- Dependent upon alliance/collaboration
Basis of sourcing decision
- Small supply base
- Supplier selection not just on bid price
- Single and dual sourcing
- Re-sourcing as a last resort
- Earlier involvement of established suppliers
Role of information exchange
- True transparency: cost etc.
- Two-ways: discussion of cost and volumes
- Technical and commercial information exchange
- Kanban system for production deliveries
Management of capacity
- Synchronised capacity
- Flexibility to operate with fluctuations
- Just-in-time delivery
- Local, distance and international JIT
Dealing with price changes
- Price reductions based on cost reductions
- Joint efforts form a key part of information exchange in lean supply
- There is a combination of working pressure and co-operation, coupled with transparency in costing
Attitude to quality
- Supplier vetting system become redundant
- Mutual agreement on quality targets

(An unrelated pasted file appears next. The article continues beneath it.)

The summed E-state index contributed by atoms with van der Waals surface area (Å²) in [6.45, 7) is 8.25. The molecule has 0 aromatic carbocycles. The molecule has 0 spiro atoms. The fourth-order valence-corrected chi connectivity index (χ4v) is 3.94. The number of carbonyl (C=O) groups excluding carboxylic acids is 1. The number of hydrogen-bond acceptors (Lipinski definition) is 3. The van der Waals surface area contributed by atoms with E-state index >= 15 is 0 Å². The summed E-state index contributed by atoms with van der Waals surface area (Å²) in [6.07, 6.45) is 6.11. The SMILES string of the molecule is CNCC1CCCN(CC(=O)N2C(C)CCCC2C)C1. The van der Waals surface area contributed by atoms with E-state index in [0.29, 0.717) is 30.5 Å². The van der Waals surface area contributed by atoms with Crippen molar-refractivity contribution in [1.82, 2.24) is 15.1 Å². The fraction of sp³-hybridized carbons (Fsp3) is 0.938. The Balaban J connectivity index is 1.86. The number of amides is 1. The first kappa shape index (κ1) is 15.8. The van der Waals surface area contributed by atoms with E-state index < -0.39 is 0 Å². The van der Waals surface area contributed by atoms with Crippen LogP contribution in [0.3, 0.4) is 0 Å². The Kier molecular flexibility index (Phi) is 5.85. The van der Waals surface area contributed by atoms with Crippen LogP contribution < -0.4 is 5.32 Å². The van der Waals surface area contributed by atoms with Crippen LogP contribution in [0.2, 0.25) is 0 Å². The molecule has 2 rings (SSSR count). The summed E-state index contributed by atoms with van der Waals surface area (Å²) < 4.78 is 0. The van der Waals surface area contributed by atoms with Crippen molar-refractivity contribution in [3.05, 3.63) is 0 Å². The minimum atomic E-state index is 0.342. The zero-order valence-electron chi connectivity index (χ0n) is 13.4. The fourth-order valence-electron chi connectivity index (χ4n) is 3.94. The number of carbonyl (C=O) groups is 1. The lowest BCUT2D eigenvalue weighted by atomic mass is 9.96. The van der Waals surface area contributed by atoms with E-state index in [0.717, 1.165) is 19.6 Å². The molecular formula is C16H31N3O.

- Continual interaction and Kaizen
- Perfect quality as a goal (such as 6o, and zero-defects)
Role of R&D
- Integrated assembler and supplier
- Long-term development of components system
Level of pressure
- Very high for both customer and supplier
- Not culturally specific
Strategic alliance is defined as an informal or formal arrangement between two or more companies with a common business objective. They are seen as a manifestation of inter-organisational cooperative strategies that entails pooling of skills and resources by the alliance partners in order to achieve one or more goals linked to the strategic objectives of the cooperating firms. They usually will take one of the three structural types:
- Horizontal alliance: that is between companies on the same level of different supply chains, which is also referred to as inter-channel alliances.
- Vertical alliance: that is between the firms on the different levels of the same supply chain, which also referred to as the intra-channel alliances.
- Lateral alliance: that is developed between the client company and logistics service provider firms. Those logistics providers usually will serve many different supply chains and thus they are often seen from any supply chain as the ‘lateral’ rather than internal.